Shaping a Culture of Safety Through the Eyes of a Professional Driver Turned Field Safety Specialist

“Through these doors pass the safest drivers on theroad.”reads a sign outside the gate of Transport America’s Eagan Support Center.

It’s a quote that reflects the company’s goal of building a fleet of drivers dedicated to safety. And it’s a mission that Craig Hunter fully embraced as a professional driver for Transport America and now, as one of the company’s field safety specialists.

In his new position, Hunter works each day as part of a company-wide effort to improve the driving techniques and safety measures of the more than 1,500 Transport America drivers nationwide.

Craig sees his role as an opportunity to train the next generation of drivers while constantly improving the habits of those with more experience. To him, safety isn’t about being chastised after making a mistake; it’s about awareness of both a driver’s surroundings and the vehicle they are operating.

“These are massive machines,” Craig says, “It takes the length of two football fields to stop an 80,000 lbs. truck going 65 mph. With that kind of power, drivers must continuously evaluate what they’re doing while driving.”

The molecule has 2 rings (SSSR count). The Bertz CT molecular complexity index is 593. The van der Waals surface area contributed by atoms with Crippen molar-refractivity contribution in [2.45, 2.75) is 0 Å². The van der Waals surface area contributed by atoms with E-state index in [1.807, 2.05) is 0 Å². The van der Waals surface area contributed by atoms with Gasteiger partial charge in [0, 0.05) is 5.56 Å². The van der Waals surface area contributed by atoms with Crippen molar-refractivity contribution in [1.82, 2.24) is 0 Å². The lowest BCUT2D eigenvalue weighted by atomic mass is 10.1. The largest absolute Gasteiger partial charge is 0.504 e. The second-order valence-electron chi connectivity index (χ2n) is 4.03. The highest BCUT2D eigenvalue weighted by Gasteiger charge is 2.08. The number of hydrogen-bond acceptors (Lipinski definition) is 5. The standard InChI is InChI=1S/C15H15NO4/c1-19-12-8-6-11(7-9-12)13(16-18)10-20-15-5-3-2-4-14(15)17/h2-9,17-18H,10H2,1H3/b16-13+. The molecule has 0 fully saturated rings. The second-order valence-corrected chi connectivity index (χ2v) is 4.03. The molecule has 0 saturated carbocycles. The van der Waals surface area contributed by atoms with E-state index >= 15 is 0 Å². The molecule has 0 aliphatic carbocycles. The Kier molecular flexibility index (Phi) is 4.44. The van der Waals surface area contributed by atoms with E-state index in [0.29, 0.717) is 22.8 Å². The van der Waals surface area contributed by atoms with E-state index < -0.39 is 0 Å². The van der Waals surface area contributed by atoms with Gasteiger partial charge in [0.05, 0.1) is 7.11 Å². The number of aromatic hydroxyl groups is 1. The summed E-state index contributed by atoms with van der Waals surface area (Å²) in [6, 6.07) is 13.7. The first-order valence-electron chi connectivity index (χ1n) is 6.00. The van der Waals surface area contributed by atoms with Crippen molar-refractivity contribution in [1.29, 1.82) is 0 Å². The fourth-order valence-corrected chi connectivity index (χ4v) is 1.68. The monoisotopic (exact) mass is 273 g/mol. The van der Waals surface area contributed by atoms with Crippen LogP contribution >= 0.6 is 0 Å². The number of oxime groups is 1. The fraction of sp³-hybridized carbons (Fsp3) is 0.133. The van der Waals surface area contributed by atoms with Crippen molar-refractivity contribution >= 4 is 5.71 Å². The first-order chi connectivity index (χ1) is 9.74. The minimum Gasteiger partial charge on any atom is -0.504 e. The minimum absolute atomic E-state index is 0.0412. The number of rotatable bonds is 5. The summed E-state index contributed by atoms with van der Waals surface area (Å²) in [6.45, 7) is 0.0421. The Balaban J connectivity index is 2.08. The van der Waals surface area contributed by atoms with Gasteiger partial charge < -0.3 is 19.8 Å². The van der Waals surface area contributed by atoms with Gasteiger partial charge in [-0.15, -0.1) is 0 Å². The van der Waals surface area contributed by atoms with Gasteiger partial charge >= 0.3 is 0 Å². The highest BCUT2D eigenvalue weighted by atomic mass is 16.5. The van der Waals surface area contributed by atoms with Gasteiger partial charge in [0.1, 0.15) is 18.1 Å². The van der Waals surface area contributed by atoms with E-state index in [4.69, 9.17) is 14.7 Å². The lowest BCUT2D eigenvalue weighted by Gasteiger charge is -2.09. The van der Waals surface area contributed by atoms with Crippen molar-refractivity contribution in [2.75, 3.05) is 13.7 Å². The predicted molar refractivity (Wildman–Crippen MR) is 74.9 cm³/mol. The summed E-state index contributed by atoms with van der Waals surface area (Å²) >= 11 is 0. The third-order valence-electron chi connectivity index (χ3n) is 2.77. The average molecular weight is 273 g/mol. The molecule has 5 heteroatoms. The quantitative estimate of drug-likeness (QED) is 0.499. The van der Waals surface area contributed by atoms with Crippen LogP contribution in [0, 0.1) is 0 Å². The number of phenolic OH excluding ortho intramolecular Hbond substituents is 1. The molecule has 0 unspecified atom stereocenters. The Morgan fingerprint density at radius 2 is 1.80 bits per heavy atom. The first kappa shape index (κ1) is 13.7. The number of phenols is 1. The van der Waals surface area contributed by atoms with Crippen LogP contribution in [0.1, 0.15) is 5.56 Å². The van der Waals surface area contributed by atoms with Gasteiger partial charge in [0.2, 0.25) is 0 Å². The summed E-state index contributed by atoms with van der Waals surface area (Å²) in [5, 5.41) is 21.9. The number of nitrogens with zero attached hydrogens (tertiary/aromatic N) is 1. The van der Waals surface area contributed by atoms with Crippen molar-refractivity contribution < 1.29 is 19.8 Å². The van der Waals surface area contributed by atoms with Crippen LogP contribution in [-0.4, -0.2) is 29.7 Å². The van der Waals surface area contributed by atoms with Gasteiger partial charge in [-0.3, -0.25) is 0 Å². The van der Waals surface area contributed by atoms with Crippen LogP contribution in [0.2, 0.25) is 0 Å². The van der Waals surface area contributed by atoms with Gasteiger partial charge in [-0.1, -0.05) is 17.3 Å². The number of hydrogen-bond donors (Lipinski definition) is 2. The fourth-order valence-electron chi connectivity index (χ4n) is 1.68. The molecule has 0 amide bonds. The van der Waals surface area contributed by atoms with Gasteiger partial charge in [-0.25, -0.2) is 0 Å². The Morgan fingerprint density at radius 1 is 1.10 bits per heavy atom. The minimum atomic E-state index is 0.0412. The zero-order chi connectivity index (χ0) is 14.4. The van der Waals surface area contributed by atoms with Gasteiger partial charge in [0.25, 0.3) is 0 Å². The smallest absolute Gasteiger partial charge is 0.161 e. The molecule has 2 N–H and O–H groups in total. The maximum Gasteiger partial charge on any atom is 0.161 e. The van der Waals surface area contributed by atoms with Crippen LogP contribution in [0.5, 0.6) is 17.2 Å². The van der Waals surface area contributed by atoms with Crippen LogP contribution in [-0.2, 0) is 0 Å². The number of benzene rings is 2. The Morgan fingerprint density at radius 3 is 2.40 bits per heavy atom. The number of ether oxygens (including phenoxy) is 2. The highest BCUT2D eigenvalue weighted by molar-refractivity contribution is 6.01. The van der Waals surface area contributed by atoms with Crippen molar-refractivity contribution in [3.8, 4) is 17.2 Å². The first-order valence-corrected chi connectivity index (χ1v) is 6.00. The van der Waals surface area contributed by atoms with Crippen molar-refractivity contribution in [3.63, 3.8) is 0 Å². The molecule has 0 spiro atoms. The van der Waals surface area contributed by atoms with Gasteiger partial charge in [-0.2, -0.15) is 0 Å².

As a former OTR solo driver for Transport America, Craig speaks from experience.

“The reason I joined Transport America was because of the company’s dedication to safety,” he says. “Now I get to take what I’ve learned from driving across the country and help our drivers be the safest drivers on the road. If I was attracted to this company because of its dedication to safety, I know other drivers will be, too.”

In many ways, field safety specialists at Transport America approach their jobs like coaches. Specialists such as Craig work with drivers to help them understand what they can and can’t control. While a trucker may not be able to change how four wheelers or other truck drivers behave, they can control their own following distance and what is ahead them.

To gain a greater sense of control over their driving, Craig works with drivers to help them better understand how to take advantage of the technology that is built into their trucks. For example, onboard sensor systems help monitor vital information for a driver such as following distance and stability to prevent rollovers. Those sensors also report mistakes or possibly dangerous driving maneuvers to the company’s field safety specialists, who can use that data to teach drivers safe driving behaviors.

“We have a choice, we can use this data to punish a driver, or, we have another option – to use this data to help drivers see what they’re doing now and suggest changes that will make them better drivers,” says Craig. “It comes down to treating drivers as the professionals they are and want to be. I want to be the kind of field safety specialist who coaches our drivers to not just be better, but to be the best on the road. When I was a driver, that’s what I would have wanted from my safety guy.”